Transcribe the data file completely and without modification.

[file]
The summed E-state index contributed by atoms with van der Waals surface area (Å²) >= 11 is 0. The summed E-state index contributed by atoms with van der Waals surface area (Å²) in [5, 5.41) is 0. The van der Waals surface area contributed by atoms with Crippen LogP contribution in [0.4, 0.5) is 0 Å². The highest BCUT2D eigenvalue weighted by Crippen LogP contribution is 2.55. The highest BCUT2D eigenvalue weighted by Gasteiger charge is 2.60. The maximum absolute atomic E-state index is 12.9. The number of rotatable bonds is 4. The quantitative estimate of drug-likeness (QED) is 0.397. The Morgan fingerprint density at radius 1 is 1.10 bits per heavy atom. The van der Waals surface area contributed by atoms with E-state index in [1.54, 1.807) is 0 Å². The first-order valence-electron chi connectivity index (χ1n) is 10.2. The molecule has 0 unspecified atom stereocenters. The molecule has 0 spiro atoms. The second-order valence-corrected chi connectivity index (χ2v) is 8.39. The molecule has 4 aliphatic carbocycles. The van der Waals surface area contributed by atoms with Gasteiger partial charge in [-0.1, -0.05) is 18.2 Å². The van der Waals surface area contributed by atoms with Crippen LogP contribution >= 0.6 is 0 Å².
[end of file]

The summed E-state index contributed by atoms with van der Waals surface area (Å²) >= 11 is 0. The summed E-state index contributed by atoms with van der Waals surface area (Å²) in [5, 5.41) is 0. The van der Waals surface area contributed by atoms with Crippen LogP contribution in [0.4, 0.5) is 0 Å². The highest BCUT2D eigenvalue weighted by Crippen LogP contribution is 2.55. The highest BCUT2D eigenvalue weighted by Gasteiger charge is 2.60. The maximum absolute atomic E-state index is 12.9. The number of rotatable bonds is 4. The quantitative estimate of drug-likeness (QED) is 0.397. The Morgan fingerprint density at radius 1 is 1.10 bits per heavy atom. The van der Waals surface area contributed by atoms with E-state index in [1.54, 1.807) is 0 Å². The first-order valence-electron chi connectivity index (χ1n) is 10.2. The molecule has 0 unspecified atom stereocenters. The molecule has 0 spiro atoms. The second-order valence-corrected chi connectivity index (χ2v) is 8.39. The molecule has 4 aliphatic carbocycles. The van der Waals surface area contributed by atoms with Gasteiger partial charge in [-0.1, -0.05) is 18.2 Å². The van der Waals surface area contributed by atoms with Crippen LogP contribution >= 0.6 is 0 Å².